* Katy Freeway Expansion, Houston, Texas: Each day, more than 215,000 vehicles travel the 23-mile IH-10 corridor, the Katy Freeway. The roadway expansion used 185,000 tons of cement, noise abatement barriers, and TxDOT and the Army Corps of Engineers redesigned bridges and culverts to minimize impact on local wetlands and wildlife. It was finished on time despite material shortages, weather delays and a fast-track schedule. The Texas Department of Transportation developed the project and provided engineering work. Williams Brothers was the general contractor.

* Lee Roy Selmon Crosstown Expressway, Tampa, Fla.: The expansion is a reversible, three-lane bridge featuring a seven-mile flyover constructed over a road. It used 110,000 cubic yards of special mix concrete to achieve strength quickly. Temperature control often required 70 pounds of ice per cubic yard. The overpass used 3,100 segments and 197 cast-in-place columns rising 85 feet. The Tampa-Hillsborough County Expressway Authority developed the project, Figg Bridge completed engineering work, and PCL Civil Constructors, Inc. was the concrete contractor.

Institutional/Industrial Award Finalists:

* Anderson Recreation Center, Anderson, S.C.: The design used oversize shot blast units, concrete brick, split face architectural block, polished architectural block and more. Segmental retaining walls, standard grey blocks and concrete formed the foundation and the second floor where members enjoy a circular walking track. Neal-Prince & Partners performed the architectural work and Triangle Construction was the contractor.

* Winnie Palmer Hospital for Women and Babies, Orlando, Fla.: The 400,000 sq. ft., 12-story project faced challenges, including a hurricane season and a cement shortage delay. It used 45,000 cubic yards of concrete, 150,000 grey block units and many CEMEX products. Completed on time and on budget, it earned the 2006 Project of the Year award from the Associated Builders and Contractors Excellence in Construction awards. The Orlando Regional Healthcare System was the project developer, Jonathan Bailey Associates did the engineering and architectural work, and The Robins and Morton Group was the contractor.

* Tampa International Airport Remote Long-Term Parking Garage, Tampa, Fla.: The $67.3 million garage offers parking for 5,600 vehicles and housing for airport police, landscape maintenance and operations staff. Made of post-tensioned concrete decks and cast-in-place columns on drilled concrete caissons, it used 80,000 cubic yards of concrete. The project used fiber reinforced concrete, corrugated pre-cast panels, and masonry units. The Hillsborough County Aviation Authority was the developer, The Walter P. Moore Company provided architectural design, and Clark Construction was the concrete contractor.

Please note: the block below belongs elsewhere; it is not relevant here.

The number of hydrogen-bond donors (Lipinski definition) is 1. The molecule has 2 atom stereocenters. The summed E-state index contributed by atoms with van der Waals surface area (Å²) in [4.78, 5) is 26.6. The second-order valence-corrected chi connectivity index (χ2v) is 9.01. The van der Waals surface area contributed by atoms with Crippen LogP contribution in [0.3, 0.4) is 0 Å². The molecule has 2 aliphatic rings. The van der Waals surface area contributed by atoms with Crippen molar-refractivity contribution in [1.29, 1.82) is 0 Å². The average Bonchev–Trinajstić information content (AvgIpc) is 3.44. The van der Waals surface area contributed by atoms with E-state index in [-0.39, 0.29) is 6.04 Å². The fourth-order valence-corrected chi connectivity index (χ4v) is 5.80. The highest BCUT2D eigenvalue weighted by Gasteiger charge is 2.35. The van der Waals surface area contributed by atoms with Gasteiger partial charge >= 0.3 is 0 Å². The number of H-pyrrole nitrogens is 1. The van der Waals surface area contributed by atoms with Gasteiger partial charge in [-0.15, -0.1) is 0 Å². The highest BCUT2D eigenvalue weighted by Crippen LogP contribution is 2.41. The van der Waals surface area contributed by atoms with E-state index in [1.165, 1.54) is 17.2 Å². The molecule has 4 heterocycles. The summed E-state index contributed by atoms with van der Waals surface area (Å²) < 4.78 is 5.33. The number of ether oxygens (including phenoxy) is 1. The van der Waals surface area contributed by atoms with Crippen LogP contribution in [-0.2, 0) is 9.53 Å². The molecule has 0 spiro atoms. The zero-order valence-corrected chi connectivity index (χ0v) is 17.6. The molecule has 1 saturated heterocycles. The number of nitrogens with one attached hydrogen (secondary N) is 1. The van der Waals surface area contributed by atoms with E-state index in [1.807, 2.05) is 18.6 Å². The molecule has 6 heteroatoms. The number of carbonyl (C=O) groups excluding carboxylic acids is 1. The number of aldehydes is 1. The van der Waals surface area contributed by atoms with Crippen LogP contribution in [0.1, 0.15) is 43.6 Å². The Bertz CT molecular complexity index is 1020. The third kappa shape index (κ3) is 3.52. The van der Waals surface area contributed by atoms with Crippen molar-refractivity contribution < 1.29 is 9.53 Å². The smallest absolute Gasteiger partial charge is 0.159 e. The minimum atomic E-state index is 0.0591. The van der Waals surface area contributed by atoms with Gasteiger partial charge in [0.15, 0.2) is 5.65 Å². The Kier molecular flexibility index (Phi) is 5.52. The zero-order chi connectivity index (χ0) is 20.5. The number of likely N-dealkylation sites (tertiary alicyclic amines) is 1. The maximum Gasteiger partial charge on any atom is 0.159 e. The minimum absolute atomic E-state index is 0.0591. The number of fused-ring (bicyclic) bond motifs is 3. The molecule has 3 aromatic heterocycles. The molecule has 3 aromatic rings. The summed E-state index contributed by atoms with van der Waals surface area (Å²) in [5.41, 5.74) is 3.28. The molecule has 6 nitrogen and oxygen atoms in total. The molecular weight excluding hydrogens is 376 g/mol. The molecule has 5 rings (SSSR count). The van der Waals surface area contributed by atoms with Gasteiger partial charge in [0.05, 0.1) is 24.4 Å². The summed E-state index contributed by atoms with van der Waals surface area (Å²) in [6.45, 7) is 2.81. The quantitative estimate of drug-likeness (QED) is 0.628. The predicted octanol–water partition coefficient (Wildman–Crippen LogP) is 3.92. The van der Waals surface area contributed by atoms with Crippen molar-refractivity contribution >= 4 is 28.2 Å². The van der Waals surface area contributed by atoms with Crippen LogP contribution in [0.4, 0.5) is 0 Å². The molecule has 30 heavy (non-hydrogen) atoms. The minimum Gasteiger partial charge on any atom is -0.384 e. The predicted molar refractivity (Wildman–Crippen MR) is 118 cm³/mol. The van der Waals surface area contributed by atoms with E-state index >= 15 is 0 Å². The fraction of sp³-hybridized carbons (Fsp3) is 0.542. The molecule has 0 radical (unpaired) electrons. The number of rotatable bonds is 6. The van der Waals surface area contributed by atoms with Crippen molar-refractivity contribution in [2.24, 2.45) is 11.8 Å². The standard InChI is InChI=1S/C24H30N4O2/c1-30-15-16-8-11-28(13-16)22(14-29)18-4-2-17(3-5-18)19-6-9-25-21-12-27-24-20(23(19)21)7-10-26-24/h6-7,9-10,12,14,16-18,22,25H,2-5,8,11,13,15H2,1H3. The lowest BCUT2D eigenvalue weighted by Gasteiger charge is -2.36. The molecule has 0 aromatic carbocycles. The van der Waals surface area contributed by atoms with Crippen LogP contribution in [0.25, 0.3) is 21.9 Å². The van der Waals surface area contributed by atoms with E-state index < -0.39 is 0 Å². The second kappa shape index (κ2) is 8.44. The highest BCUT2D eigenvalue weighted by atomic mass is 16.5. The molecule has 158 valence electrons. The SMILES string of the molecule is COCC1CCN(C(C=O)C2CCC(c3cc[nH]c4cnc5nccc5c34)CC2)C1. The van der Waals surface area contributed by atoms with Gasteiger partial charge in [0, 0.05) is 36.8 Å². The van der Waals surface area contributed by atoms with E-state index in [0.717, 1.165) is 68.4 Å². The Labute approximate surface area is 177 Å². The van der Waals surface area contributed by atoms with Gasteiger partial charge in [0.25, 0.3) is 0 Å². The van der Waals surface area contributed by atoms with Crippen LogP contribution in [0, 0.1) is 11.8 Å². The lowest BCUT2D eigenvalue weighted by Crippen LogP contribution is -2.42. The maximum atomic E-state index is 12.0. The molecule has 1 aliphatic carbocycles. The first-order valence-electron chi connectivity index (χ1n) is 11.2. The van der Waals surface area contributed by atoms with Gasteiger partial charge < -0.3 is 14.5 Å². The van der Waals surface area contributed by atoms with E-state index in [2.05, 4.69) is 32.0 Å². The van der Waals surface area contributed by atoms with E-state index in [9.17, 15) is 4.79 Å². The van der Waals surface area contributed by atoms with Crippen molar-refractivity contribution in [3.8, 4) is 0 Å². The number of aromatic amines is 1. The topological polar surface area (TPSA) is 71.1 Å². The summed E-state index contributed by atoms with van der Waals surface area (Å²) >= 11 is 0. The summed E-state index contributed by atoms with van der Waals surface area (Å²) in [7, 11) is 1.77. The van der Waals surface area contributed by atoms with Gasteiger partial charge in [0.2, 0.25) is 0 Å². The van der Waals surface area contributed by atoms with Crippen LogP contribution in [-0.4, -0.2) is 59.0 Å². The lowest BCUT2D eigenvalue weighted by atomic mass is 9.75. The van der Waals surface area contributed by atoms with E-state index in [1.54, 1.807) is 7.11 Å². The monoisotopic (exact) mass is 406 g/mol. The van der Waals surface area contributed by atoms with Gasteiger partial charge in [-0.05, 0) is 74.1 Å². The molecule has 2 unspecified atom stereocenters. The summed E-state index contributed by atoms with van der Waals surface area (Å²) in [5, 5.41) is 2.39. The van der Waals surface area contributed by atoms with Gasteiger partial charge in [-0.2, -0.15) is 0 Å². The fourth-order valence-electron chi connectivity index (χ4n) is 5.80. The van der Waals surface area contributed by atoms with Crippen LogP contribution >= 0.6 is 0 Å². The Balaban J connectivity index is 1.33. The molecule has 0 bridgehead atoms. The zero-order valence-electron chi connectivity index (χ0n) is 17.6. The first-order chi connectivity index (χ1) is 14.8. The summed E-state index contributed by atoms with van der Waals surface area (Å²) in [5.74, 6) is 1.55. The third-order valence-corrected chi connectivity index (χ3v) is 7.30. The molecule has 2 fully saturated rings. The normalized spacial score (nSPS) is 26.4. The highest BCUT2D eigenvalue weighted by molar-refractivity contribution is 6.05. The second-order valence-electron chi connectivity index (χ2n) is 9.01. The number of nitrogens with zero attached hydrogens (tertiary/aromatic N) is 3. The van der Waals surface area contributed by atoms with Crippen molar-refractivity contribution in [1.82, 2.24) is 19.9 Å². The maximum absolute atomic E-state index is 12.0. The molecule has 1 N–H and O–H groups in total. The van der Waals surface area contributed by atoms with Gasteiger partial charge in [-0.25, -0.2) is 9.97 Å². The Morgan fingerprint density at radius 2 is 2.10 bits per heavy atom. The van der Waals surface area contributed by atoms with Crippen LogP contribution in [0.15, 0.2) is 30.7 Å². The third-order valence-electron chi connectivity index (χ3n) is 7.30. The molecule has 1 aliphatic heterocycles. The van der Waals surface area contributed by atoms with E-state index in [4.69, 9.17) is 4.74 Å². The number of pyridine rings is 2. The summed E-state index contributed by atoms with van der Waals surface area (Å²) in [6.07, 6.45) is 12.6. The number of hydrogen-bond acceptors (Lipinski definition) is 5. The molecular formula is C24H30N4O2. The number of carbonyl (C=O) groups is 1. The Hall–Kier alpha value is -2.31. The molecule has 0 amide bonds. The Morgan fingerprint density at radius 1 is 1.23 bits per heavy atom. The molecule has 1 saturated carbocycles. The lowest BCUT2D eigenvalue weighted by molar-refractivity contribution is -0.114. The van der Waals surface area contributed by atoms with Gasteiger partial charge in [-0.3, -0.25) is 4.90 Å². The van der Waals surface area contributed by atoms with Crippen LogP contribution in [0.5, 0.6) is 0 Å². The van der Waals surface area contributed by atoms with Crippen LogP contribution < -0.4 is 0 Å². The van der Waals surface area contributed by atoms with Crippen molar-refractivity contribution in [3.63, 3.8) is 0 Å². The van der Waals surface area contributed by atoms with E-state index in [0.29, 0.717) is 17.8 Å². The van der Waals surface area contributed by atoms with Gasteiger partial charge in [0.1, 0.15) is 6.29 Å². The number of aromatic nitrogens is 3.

* Stanford Cancer Center, Palo Alto, Calif.: The $84 million project added to an existing medical complex and required relocation of underground utilities. The 219,000 sq. ft. facility used 19,500 cubic yards of concrete for the thick, lead-lined walls needed for shielding cancer treatment equipment. Three stories above used colored concrete walls with a sand-blast finish and skylights. It won a design award from Modern Healthcare magazine. Bobrow Thomas & Associates performed the architectural and engineering work. Rudolph & Sletten was the general contractor.

For complete details of the finalists' projects, please contact the Communications Department at CEMEX USA.

CEMEX received applications from more than 100 builders, architects and engineers across the U.S. The top recipients were selected by four U.S. architects, Kathleen Carrier, a LEED accredited professional and owner of Evergreen Design Studio in Bellaire, Texas; Marley Carroll, an AIA Fellow and Managing Partner with Odell Associates, Inc. in Charlotte, N.C.; David Hertz, an AIA Fellow and LEED accredited professional, founder and president of Syndesis Inc.; and Jerry Regenbogen, landscape and urban architect, and Principal-in-Charge of Regenbogen Associates in Charlotte, N.C.

CEMEX is a growing global building solutions company that provides high quality products and reliable service to customers and communities in more than 50 countries throughout the world. For more than 100 years, CEMEX has a rich history of improving the well-being of those it serves through its efforts to pursue innovative industry solutions and efficiency advancements and to promote a sustainable future. For more information, visit
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Date:Apr 25, 2007